(Dr Higgins) I take that advice. We are in the planning
stages and we are trying to get it resourced.
9. You talk about the Human Rights Act, do you
not think at the moment we block off certain groups of people?
In terms of higher eduction, how would you consider that that
is affected by the Human Rights Act in terms of a right to equal
access to higher education?
(Dr Higgins) I do not know what the answer to that
10. Is that not equally valid to you saying
you are worried about systems which might encourage groups to
go, somehow disadvantaging previously advantaged groups?
(Dr Higgins) Yes. I mean, there will have to be some
case law and it may well be that the first case brought falls.
11. The Human Rights Act could work either way
(Dr Higgins) Well, it does give you the right to education.
It is non age specific and it is life-long.
12. We were talking about first generation students.
How would you define a first generation student?
(Dr Higgins) I think it would be those who are applying
neither of whose parents have been to higher education before
or whose brothers or sisters have not been in higher education
before. To get a sensible answer to the question, it is going
to have to be quite a tight question.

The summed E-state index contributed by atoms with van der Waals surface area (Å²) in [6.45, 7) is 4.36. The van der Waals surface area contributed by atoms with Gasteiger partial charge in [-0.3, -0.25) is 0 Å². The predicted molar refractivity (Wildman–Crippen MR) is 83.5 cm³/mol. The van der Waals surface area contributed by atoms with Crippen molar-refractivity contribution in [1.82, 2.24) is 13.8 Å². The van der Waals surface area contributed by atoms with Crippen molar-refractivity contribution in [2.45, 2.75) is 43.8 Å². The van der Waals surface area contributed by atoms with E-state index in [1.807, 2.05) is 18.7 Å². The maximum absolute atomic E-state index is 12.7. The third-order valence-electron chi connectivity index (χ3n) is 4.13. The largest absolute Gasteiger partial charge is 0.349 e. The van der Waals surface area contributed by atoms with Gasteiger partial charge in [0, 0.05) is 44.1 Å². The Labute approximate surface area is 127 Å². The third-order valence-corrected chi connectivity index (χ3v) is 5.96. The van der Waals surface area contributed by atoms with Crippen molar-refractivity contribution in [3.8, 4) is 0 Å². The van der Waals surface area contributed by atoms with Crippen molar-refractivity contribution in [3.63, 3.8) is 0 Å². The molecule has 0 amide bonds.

13. How would that be complicated by the fact
that we have so many more mature students in our system than they
have in the United States.
(Dr Higgins) I do not see it more complicated or less
complicated. We have been asking the same questions of young people
as well as mature people. I am just thinking about the size of
the form now, but it might be an interesting question to ask of
mature candidates whether their sons or daughters have been to
a university or college or not, and whether perhaps they have
been inspired by their sons and daughters.
14. How would you handle those students perhaps
who had started a course, had dropped out, and then several years
later, as mature students, have decided that they want to apply
again and go through the whole course. How would that be affected?
(Dr Higgins) I think the questions would be there
on the application form and they would answer them truthfully.
Where on the form it says: "Previous Educational Experience"
they might want to say, "Well, I did a year at so-and-so
and I dropped out, but I might have passed the year." They
might have dropped out because of financial reasons.
15. Therefore, that would suggest you would
like some sort of accreditation for years completed in higher
(Dr Higgins) Personally, I would, yes.
16. There is no penalty for lying on the form,
(Dr Higgins) Yes, there is.
17. If you were the son or daughter of a barrister
and you said he was a plumber and had never been to university
(Dr Higgins) I do not think they would find that out.
But if you said you had grades at A level or whatever that you
did not have, then you would be guilty of fraud. And there is
a lot of it around.
18. Do you see any barriers to UCAS introducing
such a system of monitoring first generation students?
(Dr Higgins) No, I do not think so. It is for the
Board to decideand we shall be consulting our admissions
officers at our meeting next month -but I cannot see any barrier
19. So we are really talking about something
that could be done quite quickly quite soon.
(Dr Higgins) It could be done for the year entering
in 2003, because the current form is now being printed (even as
we speak, actually).